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Speaker Events - Monday, October 22, 2012

Rapporteur Ahmed Shaheed: Human Rights Worsening in Iran

The Universal Declaration of Human Rights respects the rights of all individuals without bias to ethnicity, gender or religion, but Iran has abandoned this compact, explained Ahmed Shaheed, the UN Special Rapporteur on the Human Rights Situation in Iran, at an IPI event on October 22, 2012.

Dr. Shaheed is the author of a 23-page report that documents human rights abuses in Iran. The report was released to the public on October 24, 2012. “Allegations contained in this report paint a disturbing picture of a government that seriously struggles to comply with its international and national obligations,” he said.  

Since Iran did not allow him to work inside the country, Dr. Shaheed collected his information through Skype conversations, telephone calls from Iranian prisons, and interviews with the Iranian diaspora.

Dr. Shaheed’s report elicited a 66-page response from Iran that mostly denounced the report’s legitimacy. “Several Iranian government representatives have expressed that the allegations in my reports are ‘baseless’ and ‘out of date,’” he said, while noting that Secretary-General Ban Ki-moon’s report recognized patterns similar to his.   

Dr. Shaheed argued that while solutions must come domestically, a lack of engagement from the international community would fuel the situation.

“Iran possesses the basic legal framework and tools to promote respect for human rights,” he said. “The country is a party to five of the nine legally-binding international human rights treaties, and many of the rights guaranteed in these treaties are enshrined in its constitution… Yet, Iran is still considered to be a substantial human rights violator.”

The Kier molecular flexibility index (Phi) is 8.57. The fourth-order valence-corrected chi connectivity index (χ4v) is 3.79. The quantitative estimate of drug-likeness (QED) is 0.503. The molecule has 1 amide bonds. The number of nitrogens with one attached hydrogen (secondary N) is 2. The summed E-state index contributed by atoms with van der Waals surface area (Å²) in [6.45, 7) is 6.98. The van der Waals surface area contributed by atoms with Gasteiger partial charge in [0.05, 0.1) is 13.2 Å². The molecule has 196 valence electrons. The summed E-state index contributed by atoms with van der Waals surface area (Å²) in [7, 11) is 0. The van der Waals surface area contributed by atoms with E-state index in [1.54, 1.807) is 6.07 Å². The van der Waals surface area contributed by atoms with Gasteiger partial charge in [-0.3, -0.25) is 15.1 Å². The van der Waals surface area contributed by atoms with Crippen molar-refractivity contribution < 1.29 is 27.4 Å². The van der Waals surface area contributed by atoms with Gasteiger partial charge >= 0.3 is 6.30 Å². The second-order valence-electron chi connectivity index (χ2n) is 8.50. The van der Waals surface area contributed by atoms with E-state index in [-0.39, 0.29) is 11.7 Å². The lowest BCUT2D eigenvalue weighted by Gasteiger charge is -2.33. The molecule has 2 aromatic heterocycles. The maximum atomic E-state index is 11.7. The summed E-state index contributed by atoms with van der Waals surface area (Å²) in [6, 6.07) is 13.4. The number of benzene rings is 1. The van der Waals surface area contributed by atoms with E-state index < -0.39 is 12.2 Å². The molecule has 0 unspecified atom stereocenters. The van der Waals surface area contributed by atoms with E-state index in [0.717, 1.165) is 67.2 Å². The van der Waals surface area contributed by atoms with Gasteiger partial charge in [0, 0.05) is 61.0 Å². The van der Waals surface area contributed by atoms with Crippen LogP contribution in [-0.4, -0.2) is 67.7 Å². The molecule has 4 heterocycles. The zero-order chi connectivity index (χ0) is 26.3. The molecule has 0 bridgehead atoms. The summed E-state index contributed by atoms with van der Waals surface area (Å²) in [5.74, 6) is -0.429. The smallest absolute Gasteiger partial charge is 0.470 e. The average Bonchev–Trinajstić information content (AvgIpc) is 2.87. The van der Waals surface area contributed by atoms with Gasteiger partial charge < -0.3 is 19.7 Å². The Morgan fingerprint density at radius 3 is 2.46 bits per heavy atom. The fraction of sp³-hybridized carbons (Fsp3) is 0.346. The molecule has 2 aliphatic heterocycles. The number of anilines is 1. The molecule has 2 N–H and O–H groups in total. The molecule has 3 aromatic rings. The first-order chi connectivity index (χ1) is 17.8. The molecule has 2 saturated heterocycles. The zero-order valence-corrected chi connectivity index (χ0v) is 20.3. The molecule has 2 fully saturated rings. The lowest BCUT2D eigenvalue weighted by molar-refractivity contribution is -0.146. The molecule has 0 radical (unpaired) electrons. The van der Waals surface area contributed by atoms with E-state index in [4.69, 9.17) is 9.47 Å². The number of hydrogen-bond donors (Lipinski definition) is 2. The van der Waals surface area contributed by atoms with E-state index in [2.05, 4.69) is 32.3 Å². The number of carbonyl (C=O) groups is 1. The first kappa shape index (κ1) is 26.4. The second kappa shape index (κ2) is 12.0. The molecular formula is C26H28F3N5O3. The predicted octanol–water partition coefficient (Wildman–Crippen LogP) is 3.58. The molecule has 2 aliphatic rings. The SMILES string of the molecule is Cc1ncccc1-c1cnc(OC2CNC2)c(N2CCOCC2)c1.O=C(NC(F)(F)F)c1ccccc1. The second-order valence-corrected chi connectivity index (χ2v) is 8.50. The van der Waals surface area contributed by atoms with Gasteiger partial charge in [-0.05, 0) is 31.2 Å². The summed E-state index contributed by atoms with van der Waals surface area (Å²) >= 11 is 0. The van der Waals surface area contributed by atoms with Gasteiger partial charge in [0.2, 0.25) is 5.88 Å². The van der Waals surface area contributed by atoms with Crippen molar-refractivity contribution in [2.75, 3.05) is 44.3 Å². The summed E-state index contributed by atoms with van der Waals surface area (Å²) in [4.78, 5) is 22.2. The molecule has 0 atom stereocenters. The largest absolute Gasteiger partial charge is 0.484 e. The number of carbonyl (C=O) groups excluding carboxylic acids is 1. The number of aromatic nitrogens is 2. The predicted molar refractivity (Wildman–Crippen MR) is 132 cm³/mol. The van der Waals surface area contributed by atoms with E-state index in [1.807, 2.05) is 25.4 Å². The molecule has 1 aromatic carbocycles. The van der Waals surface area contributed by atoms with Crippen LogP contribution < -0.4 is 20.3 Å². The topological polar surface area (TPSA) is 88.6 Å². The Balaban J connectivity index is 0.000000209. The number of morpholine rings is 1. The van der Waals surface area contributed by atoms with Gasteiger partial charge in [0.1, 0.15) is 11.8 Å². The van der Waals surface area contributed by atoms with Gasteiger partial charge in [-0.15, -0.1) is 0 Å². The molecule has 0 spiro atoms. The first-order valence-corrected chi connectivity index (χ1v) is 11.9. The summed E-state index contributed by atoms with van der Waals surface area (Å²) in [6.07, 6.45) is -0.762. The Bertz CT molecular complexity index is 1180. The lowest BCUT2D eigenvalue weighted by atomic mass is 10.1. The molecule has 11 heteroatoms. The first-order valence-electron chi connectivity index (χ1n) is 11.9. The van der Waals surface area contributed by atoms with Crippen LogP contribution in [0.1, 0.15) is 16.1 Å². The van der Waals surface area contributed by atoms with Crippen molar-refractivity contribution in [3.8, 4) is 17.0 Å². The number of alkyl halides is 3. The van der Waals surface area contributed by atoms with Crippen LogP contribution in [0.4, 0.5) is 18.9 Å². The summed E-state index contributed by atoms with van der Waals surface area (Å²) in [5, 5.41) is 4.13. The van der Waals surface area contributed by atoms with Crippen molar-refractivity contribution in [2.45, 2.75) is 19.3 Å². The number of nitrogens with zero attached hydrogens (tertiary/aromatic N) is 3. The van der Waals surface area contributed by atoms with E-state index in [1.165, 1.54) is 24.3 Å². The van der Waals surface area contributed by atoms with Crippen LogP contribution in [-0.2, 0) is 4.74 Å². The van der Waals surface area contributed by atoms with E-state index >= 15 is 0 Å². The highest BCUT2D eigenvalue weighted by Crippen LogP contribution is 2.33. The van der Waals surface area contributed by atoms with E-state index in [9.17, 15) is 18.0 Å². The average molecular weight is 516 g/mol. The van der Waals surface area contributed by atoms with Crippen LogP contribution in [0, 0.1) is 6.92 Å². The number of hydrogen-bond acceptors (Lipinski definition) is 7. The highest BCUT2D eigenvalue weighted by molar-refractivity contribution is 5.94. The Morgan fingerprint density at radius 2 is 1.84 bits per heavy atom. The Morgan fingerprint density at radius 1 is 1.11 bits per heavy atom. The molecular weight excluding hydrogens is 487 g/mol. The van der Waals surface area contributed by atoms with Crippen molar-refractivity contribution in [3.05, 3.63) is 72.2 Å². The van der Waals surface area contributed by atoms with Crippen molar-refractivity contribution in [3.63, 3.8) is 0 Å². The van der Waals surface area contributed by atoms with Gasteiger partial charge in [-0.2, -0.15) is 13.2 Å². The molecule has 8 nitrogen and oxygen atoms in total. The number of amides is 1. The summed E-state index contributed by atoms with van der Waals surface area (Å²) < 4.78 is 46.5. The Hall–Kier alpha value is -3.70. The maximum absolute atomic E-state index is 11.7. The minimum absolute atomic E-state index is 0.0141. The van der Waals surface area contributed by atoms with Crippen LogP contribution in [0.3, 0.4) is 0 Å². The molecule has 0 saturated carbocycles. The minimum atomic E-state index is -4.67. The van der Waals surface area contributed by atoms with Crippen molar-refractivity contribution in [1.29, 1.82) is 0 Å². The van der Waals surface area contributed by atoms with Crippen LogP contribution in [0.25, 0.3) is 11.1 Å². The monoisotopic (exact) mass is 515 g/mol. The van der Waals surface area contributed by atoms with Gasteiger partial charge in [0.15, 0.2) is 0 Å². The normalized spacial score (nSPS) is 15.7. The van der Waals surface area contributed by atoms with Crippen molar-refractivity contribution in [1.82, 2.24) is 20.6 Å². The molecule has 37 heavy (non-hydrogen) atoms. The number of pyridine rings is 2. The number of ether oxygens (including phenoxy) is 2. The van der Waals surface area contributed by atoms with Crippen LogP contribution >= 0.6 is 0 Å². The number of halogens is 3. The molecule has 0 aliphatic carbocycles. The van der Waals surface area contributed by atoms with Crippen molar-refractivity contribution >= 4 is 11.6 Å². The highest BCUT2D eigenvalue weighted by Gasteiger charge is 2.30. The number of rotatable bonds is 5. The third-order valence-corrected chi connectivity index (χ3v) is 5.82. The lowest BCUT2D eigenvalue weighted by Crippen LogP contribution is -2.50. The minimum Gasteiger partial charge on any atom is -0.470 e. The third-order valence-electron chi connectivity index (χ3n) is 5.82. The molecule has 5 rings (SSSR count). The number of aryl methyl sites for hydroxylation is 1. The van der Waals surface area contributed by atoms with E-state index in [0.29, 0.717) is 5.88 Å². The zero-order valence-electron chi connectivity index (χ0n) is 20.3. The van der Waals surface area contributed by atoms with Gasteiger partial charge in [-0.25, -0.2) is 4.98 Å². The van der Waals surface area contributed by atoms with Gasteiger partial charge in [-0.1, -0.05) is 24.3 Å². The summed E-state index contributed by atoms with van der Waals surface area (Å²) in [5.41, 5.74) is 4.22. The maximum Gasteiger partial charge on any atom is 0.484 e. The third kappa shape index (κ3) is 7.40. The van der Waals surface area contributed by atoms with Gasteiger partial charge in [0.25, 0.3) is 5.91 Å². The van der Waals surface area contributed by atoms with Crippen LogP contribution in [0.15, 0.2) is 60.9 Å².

In 2011, Dr. Shaheed documented 670 cases of human rights abuses in Iran. There are fewer cases this year, he said, but that may be due to lack of information.

His newest report focuses on two main issues: rule of law deficits, including fair trials and draconian sentences; and discrimination based on gender, ethnicity, and religion. The report included examples of stoning, torture, and juvenile executions.

Dr. Shaheed presented to IPI’s audience the particular plights of Baha’is, journalists, and women in Iran.

“The Baha’is, being [part of] an unrecognized religion, perhaps suffer the worst,” said Dr. Shaheed.

Baha’is in Iran are unfairly charged for national security offenses that strip them of constitutional rights. “If you’re charged for a national security offense, you don’t get a public trial,” he explained.

Journalists in Iran suffer similar harassment. According to Dr. Shaheed, families of journalists, such as those working for BBC Persian, are threatened.

New laws, such as the cyber crimes law and the cyber café law, further inhibit free speech. “There is a declining space for media freedom in the country,” he said.

Dr. Shaheed also shared rumors of an Iranian domestic Internet, referred to as Halal Net, which would remove Iran from the World Wide Web. “People [would be] in a cocoon of national making,” he warned.

Despite the grim report, Dr. Shaheed did share some good news: around 100 Iranian prisoners were recently pardoned, including Youcef Nadarkhani, an Iranian Christian pastor who was once sentenced to death by the Supreme Court for refusing to recant his faith.

Dr. Shaheed hoped to use his training as a diplomat to promote human rights in Iran by working with more member-state delegations. “I believe there is space for human rights diplomacy, and I believe that in Iran’s case, that’s a useful tool,” he said.

Mr. Nadarkhani was freed, he notes, “after intense lobbying from the international community.”

However, international focus on non-proliferation, as well as internationally imposed sanctions, take away space for the international community to address Iran’s human rights issues, he warned.

For his next report, Dr. Shaheed intends to focus on the status of women in Iran.  

“[Iran] doesn’t have the framework to uphold women’s rights,” he explained, citing an outright ban of women students from universities and a 15 percent women workforce participation rate.

The event was chaired by Warren Hoge, IPI Senior Adviser for External Relations.

Watch the event video:

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